The tables below will show the GAO’s audited expenditures and revenues for fiscal years 2015, 2016 and 2017. In addition, a reconciliation of the GAO Financial Report to the Unified Budget for each year will be provided.

Total Federal Expenditures Fiscal Years 2015- 2017 ($ billions) 

Department 2017 2016 2015 2-Year Change (%)
Health and Human Services  1186.8 1,170.0 1,130.9  4.9%
Social Security Administration  999.1 982.1 945.0  5.7%
Defense  718.7 721.9 634.9  13.2%
Interest on Public Debt  296.3 273.0 250.8  18.1%
Veterans Affairs  254.8 276.5 193.1  31.9%
Agriculture  142.9 142.1 147.7  (3.2%)
Treasury  179.5 148.7 146.0  22.9%
Education  84.4 103.1 71.3  18.4%
Transportation 79.6 80.7 76.1  4.6%
Energy  46.9 68.6 76.5  (38.7%)
Homeland Security  77.3 66.5 60.2  28.4%
Labor  43.5 46.4 45.8  (5.0%)
Housing and Urban Development  70.9 31.2 32.7  116.8%
Justice  34.2 38.7 32.3  5.9%
Defense Security Cooperation Agency  36.7 36.0 38.8  (5.4%)
State 31.3 32.6 30.2  3.6%
Interior 20.2 19.2 19.2  5.2%
Commerce  12.9 12.5 12.3  4.9%
All Other  293.3 257.9 304.4  (3.6%)
Sub-Total  4,609.3 4,507.7 4.248.2  8.5%
(Gain) Loss from Changes in Assumptions  356.5 273.3 (19.3)
Total Audited Expenses  4,965.8 4,781.0 4,228.9  17.4%

Source: Financial Report of the United States, Fiscal Years 2017 and 2016

Total Federal Revenues Fiscal Year 2015-2017 ($ billions)

Department 2017 2016 2015 2-Year Change (%)
Earned Revenues  431.9 376.6 375.6 15.0%
Individual Income/Payroll Tax 2,687.9 2,603.2 2,545.2  5.6%
Corporate Income Tax  299.1 294.3 339.8  (12.0%)
Excise taxes  87.3 100.4 101.7 (14.2%)
Unemployment Taxes  44.1 46.9 49.1  (10.2%)
Customs duties  33.2 33.3 33.6  (1.1%)
Estate and Gift Taxes  22.8 21.0 19.1  19.4%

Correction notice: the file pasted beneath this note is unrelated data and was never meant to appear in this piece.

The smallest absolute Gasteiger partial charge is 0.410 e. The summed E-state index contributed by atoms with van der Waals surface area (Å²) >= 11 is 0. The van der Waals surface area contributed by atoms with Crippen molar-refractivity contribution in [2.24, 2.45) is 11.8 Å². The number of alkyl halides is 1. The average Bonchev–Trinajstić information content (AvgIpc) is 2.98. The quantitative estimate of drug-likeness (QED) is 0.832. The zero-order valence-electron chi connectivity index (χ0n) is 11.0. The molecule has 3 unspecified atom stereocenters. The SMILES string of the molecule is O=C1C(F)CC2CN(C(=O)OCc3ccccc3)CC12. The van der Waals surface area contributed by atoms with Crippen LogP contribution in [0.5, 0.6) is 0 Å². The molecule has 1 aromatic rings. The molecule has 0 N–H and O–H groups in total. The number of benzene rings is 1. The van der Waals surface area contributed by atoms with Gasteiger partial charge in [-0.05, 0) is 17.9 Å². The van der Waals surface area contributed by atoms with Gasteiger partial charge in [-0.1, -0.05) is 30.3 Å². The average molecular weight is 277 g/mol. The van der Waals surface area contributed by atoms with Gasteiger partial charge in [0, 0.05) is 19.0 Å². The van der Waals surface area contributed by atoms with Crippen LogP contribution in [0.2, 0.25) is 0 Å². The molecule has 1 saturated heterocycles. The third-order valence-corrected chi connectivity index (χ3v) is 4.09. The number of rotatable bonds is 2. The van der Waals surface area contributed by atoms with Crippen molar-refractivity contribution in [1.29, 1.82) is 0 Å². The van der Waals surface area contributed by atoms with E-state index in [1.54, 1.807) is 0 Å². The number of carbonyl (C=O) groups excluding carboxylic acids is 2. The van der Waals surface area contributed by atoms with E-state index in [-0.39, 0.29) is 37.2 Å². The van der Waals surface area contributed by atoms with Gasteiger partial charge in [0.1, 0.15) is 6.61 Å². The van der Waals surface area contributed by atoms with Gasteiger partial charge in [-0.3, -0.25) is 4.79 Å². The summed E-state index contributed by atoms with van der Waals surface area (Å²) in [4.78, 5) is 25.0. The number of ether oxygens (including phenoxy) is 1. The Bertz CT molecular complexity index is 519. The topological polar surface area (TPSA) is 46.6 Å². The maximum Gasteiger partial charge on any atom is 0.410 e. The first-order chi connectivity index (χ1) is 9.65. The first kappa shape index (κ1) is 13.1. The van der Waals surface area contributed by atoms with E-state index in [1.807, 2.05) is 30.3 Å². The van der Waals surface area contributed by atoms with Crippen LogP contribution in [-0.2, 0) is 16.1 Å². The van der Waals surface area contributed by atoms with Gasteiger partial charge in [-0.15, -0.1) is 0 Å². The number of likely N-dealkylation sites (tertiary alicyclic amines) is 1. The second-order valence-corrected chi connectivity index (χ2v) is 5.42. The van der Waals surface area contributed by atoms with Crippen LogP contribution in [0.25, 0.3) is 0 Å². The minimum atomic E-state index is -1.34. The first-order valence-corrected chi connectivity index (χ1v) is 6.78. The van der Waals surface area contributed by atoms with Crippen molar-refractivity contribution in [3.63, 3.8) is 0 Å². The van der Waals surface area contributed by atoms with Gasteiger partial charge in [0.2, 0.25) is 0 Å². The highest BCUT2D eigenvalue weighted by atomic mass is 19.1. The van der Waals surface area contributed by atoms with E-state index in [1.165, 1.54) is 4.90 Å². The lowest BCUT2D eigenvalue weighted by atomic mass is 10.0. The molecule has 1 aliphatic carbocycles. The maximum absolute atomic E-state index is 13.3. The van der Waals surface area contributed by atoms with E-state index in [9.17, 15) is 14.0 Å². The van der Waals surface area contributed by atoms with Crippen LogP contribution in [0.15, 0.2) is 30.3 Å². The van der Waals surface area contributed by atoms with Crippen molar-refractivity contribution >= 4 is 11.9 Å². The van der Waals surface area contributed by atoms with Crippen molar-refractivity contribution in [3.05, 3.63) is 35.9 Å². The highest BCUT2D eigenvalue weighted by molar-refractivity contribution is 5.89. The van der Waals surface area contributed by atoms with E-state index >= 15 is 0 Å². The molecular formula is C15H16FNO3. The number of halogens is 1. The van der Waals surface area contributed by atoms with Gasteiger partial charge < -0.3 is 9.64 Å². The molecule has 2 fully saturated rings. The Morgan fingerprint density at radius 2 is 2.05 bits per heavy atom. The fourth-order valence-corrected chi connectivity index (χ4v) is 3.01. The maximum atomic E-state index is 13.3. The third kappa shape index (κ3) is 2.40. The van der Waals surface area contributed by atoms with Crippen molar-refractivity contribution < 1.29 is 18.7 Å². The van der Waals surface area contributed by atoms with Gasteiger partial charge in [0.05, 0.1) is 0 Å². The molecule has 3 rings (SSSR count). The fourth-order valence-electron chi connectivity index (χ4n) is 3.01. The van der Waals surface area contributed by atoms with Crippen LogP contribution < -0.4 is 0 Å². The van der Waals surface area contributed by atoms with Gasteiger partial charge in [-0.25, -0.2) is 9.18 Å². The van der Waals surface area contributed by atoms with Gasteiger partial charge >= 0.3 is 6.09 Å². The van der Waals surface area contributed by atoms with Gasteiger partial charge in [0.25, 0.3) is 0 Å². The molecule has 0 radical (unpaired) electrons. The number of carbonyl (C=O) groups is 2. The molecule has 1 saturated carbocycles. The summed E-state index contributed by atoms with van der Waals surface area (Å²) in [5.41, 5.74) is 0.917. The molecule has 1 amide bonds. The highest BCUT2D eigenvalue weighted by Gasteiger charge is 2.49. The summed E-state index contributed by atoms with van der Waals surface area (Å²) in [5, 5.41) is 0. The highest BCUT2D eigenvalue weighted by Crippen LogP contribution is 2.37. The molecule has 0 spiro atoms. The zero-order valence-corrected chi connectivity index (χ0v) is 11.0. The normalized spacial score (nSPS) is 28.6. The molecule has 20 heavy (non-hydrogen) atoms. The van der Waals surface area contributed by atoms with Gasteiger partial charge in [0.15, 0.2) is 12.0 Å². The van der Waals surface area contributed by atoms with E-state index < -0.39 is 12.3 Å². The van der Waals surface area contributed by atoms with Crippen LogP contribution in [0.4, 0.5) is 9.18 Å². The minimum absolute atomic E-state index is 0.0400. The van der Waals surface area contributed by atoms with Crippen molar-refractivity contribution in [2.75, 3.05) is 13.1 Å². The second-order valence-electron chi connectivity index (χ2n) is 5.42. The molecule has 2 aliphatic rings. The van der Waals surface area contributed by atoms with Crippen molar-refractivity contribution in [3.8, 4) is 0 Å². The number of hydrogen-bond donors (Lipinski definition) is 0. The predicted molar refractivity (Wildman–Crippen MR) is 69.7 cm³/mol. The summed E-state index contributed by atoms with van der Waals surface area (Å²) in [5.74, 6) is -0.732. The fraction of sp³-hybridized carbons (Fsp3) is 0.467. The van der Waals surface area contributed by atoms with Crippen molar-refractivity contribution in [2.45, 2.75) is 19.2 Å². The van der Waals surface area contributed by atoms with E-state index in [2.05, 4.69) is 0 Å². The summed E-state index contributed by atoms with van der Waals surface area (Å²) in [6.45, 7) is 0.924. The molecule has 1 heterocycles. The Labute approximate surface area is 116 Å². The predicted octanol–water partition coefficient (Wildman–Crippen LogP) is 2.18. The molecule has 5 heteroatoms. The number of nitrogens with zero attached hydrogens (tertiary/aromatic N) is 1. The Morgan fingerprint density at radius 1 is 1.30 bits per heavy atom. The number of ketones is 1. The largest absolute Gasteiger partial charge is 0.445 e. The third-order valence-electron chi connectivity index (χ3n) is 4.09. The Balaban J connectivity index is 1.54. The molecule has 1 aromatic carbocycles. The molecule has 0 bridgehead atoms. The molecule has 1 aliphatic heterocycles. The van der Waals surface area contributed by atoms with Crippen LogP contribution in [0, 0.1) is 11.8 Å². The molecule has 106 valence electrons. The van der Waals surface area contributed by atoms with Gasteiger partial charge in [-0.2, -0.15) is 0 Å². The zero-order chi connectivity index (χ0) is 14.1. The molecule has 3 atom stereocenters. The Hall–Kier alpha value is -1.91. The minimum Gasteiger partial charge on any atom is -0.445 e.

Other taxes and Receipts  172.1 228.0 202.9  (15.2%)
Misc. Revenue  28.1 18.2 42.6  (34.0%)
Unmatched Transactions Adj.  2.6 11.7 5.1
Total Revenues  3,809.1 3,733.6 3,714.7  2.5%

 Source: Financial Report of the United States Fiscal Years 2016 and 2017

So, in fiscal year 2017, the federal government’s expenses exceeded its revenues by $1.156 trillion (the “Net Operating Loss”). As noted above, the Financial Report includes many accruals that are not yet paid or received in cash. The Unified Budget Deficit, $665.7 billion in 2017, provides a better estimate of federal deficit on a cash basis. A reconciliation of the government’s annual Net Operating Loss reported in the GAO Financial Report to the Unified Budget Deficit is provided below.

Reconciliation of Financial Report to Budget 2015-2017

Item 2017 2016 2015 Comment
Net Operating Loss  (1,156.7) (1,047.4) (514.2) Excess of   Accrued Expenses Over Accrued Revenues From Financial Report
Change in Federal Employee and Veterans Benefits Payable  490.7 437.0 99.8 Reflects Increase in Estimate of Future Retiree Benefit Costs
Capital Expenditures, Net  (55.0) (54.2) (47.0) Annual CAPEX Net of Asset Sales and Depreciation
Environmental and Disposal Liabilities  17.9 35.0 42.5 Reflects Increase in Estimate of Future Environmental Remediation Costs
Year-End Upward (Downward) Credit Reform Subsidy Re-estimates  15.5 22.2 (22.0) Reflects Increase (Decrease) in Future Cost of Various Loan Subsidy Programs
Other Adjustments  21.9 20.0 2.0
Unified Budget Deficit  (665.7) (587.4) (438.9) The Excess of Cash Expenditures Over Cash Receipts

 

[1] The Financial Report of the United Sates Fiscal Year 2016, GAO